The ongoing worldwide COVID-19 pandemic is having a significant impact on spaceflight, science, and professional and amateur astronomy.
It’s a different world we live in right now: The novel coronavirus pandemic has affected 185 countries, causing national and state agencies worldwide to take drastic measures to attempt to contain the spread.
These measures, including physical distancing and quarantine, are unavoidably impacting space and astronomy. Yet even in the face of temporary closures, delays, and even bankruptcy, some of this work continues.
Impact on Space Missions
One of the first casualties of the pandemic was the European Space Agency’s Rosalind Franklin Mars rover. The rover had already experienced significant problems with its parachute system; the pandemic only exacerbated the delay and the mission has now been postponed to the next launch window in 2022.
As of this writing, NASA’s newly christened Perseverance Mars rover is still on track for a July 2020 launch. The United Arab Emirates space agency states that their Mars Hope orbiter mission is also still on track. The China National Space Administration hasn't yet clarified if its rover/orbiter mission will make the trek to Mars this year.
One only has to look at the cautionary tale of the Galileo mission to realize the perils of such mission delays. After the Challenger disaster, Galileo's mission to Jupiter changed significantly, causing years of delays and modifications to the spacecraft. These changes ultimately led the main antenna, which should have sent data back to Earth, to malfunction.
The joint European-Japanese BepiColombo mission successfully completed its Earth flyby on Friday, April 10th, en route to Mercury. To make that happen, a good number of European Space Agency (ESA) controllers were either working remotely or under physical distancing constraints at the control center in Darmstadt, Germany.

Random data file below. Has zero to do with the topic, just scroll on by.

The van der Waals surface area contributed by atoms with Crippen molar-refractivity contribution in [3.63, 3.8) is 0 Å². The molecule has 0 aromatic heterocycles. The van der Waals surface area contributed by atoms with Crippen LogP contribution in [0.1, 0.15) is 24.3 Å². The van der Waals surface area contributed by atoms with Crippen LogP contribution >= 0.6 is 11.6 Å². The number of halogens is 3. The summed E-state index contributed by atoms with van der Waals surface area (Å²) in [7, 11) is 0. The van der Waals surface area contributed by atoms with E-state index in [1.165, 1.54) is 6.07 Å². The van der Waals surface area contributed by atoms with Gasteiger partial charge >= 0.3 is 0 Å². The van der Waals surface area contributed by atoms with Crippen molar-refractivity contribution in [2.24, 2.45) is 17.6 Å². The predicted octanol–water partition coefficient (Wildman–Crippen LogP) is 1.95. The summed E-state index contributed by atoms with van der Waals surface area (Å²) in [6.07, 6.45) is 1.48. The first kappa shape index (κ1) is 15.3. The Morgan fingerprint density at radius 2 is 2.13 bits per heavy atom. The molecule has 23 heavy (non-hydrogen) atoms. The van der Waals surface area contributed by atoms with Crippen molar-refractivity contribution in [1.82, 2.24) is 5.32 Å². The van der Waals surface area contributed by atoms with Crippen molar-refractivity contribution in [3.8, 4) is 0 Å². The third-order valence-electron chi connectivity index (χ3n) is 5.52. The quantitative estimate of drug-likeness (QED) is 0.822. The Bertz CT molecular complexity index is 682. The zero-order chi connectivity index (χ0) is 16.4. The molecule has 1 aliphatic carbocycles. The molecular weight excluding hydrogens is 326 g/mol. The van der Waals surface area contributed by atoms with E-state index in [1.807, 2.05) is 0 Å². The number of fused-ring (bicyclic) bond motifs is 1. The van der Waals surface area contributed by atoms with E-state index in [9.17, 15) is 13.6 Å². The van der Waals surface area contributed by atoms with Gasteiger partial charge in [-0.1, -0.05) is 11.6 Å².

Space launch cadence worldwide has slowed down during the pandemic, with many missions slipping into a "to be determined" status. However, SpaceX continues to add to its controversial Starlink constellation, with another launch of 60 satellites planned for April 16th.
OneWeb, another startup in the satellite mega-constellation game, recently filed for bankruptcy. It cited the financial downturn in the wake of the worldwide pandemic, though the company had been struggling to come up with funding for its full venture before the pandemic hit. OneWeb already has 74 satellites in low-Earth orbit.
All NASA sites across the U.S. are either in NASA Response Framework Stage 3 or Stage 4, which means that employees are working either at home or at minimal staffing levels. The Kennedy Space Center is currently a Stage 3 facility, and the 45th Space Wing at Patrick Air Force Base in Florida, which supports the Cape Canaveral Air Force Station, is in Health Protection Condition Charlie.
“Mandatory telework is in effort for NASA personnel at both facilities until further notice,” says NASA Administrator Jim Bridenstine in a recent press release. “These measures are being taken to help slow the transmission of COVID-19 and protect our communities.”
The team operating Curiosity on Mars is even roving from home. After picking up needed hardware curbside, team members also had to make logistical adjustments.
“We’re usually all in one room, sharing screens, images and data. People are talking in small groups and to each other from across the room,” Alicia Allbaugh, who leads the team, said in a recent press release. Now they do the same job by holding several video conferences at once while also relying more on messaging apps.
Crewed spaceflight activities in support of the International Space Station are also continuing. The Soyuz MS-16 launched from the Baikonur Cosmodrome on April 9th, carrying new crew to the International Space Station. This launch was carried out with abbreviated media activities and no press on-site. Astronauts typically undergo a two-week quarantine period prior to launch.